The Grass Harp was Truman Capote's favorite personal work, despite that it was critiqued as being overly sentimental.[10]

Adaptations

1952 Play Adaptation Cover

Play

The Grass Harp was favorably reviewed when it was published, and it attracted the interest of the Broadway producer Saint Subber, who traveled to Taormina to urge Capote to write a stage adaption of the work; his offer opened up new possibilities for income at a time when Capote was still struggling to make his way. Working with intense concentration, Capote managed to complete a draft of the play in a year's time. He was personally involved in the selection of a production team. Capote's stage adaptation of his novel, producer Saint Subber, directed by Robert Lewis, opened on March 27, 1952 at Broadway's Martin Beck Theatre, where it ran for 36 performances. The cast included Mildred Natwick as Dolly Talbo, Ruth Nelson as Verena Talbo, Jonathan Harris as Dr. Morris Ritz, Sterling Holloway as The Barber, Gertrude Flynn as The Baker's Wife, Val Dufour as The Sheriff, Jane Lawrence as The Choir Mistress, Lenka Peterson as Maude Riordan, and Alice Pearce as Miss Baby Love Dallas.[11] Music was by Virgil Thomson and scenery and costumes were by Cecil Beaton.[12]

Musical

After five previews (October 26, 1971), a Richardson Estate will not agree with financing additional expenses involved with "The Grass Harp". Barbara Cook and the cast appeared on a CBS television Sunday morning talk-interview show, presenting several of the musical numbers with Claibe Richardson at the grand piano, during the musical's preview week and opening night performances. The CBS television "Grass Harp" promo interview segment can be located on the internet site "YouTube". The initial 1967 trial of the musical was performed by Trinity Square Repertory Company at the Rhode Island School of Design auditorium, in Providence, Rhode Island. Directed and staged by Adrian Hall, the cast included Barbara Baxley as Dolly Heart Talbo, Carol Brice as the black maid Catherine Creek, Carol Bruce as Verena Talbo, Elaine Stritch as the evangelist Baby Love. After the Providence show trial, Larry Fineberg optioned the property for Broadway, casting Mama Cass as the evangelist Miss Baby Love; Fineberg was unable to raise capital funds, the producing reigns were optioned by Richard Barr. Regrettably, "The Grass Harp" was Barbara Cook's last appearance in a Broadway musical's cast as a performer!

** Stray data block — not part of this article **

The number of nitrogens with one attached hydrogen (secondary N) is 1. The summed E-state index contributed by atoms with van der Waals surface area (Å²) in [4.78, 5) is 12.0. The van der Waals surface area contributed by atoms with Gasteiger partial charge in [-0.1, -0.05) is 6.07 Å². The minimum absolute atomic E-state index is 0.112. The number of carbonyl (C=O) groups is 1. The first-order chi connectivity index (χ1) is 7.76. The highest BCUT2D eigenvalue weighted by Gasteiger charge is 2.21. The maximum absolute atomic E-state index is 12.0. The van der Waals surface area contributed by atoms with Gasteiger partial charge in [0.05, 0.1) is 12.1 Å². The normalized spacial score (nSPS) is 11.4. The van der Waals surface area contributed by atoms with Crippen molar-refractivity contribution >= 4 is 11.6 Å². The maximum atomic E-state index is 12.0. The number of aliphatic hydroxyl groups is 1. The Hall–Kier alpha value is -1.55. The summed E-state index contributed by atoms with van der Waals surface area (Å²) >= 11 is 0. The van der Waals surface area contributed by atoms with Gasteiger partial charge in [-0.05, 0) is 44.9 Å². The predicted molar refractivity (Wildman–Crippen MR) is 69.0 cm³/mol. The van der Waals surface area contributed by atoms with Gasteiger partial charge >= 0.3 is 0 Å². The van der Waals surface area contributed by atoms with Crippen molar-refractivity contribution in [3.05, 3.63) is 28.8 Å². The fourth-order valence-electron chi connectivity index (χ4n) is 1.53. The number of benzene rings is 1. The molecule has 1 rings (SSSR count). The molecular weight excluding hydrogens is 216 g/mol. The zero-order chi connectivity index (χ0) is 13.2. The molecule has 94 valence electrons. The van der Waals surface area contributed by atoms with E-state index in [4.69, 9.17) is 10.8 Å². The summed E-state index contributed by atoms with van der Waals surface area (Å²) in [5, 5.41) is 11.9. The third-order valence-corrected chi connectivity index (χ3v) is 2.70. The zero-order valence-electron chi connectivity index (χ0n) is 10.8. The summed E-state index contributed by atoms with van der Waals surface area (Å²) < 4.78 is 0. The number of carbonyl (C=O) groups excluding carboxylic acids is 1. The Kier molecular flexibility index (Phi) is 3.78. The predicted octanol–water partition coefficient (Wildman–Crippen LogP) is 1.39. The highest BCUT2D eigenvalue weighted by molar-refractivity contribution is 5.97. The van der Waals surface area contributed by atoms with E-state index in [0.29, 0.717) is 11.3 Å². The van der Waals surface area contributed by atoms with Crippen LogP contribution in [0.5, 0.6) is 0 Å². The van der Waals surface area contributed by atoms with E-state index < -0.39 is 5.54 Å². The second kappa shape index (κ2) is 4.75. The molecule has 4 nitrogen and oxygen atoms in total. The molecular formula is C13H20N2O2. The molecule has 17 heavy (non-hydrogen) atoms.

Film

In 1995, Stirling Silliphant and Kirk Ellis adapted the novel for a feature film directed by Charles Matthau. The cast included Matthau's father Walter, Piper Laurie, Sissy Spacek, Edward Furlong, Nell Carter, Jack Lemmon, Mary Steenburgen, Sean Patrick Flanery, Joe Don Baker, Bonnie Bartlett and Charles Durning.

References

Notes
  1. ^ Clarke, Gerald. Capote: A Biography (New York: Simon and Schuster, 1988), page 224.
  2. ^ Clarke, Gerald. Capote: A Biography (New York: Simon and Schuster, 1988), page 219.
  3. ^ Rudisill, Marie & Simmons, James C. The Southern Haunting of Truman Capote (Nashville, Tennessee: Cumberland House, 2000), pages 92-94.
  4. ^ Rudisill, Marie & Simmons, James C. The Southern Haunting of Truman Capote (Nashville, Tennessee: Cumberland House, 2000), pages 91&93.
  5. ^ Clarke, Gerald. Capote: A Biography (New York: Simon and Schuster, 1988), pages 220-224.
  6. ^ Rudisill, Marie & Simmons, James C. The Southern Haunting of Truman Capote (Nashville, Tennessee: Cumberland House, 2000), page 86.
  7. ^ Rudisill, Marie & Simmons, James C. The Southern Haunting of Truman Capote (Nashville, Tennessee: Cumberland House, 2000), page 86.
  8. ^ Rudisill, Marie & Simmons, James C. The Southern Haunting of Truman Capote (Nashville, Tennessee: Cumberland House, 2000), page 85.
  9. ^ Clarke, Gerald. Capote: A Biography (New York: Simon and Schuster, 1988), page 224.
  10. ^ Rudisill, Marie & Simmons, James C. The Southern Haunting of Truman Capote (Nashville, Tennessee: Cumberland House, 2000), page 86.
  11. ^ Clarke, Gerald. Capote: A Biography (New York: Simon and Schuster, 1988), pages 229-230.
  12. ^ Capote, Truman. The Grass Harp: A Play by Truman Capote (New York: Random House, 1952), introduction.
Bibliography
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  • Davis, Deborah (2006). Party of the Century: The Fabulous Story of Truman Capote and His Black and White Ball (1st ed.). Hoboken, New Jersey: John Wiley & Sons, Inc.  
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External links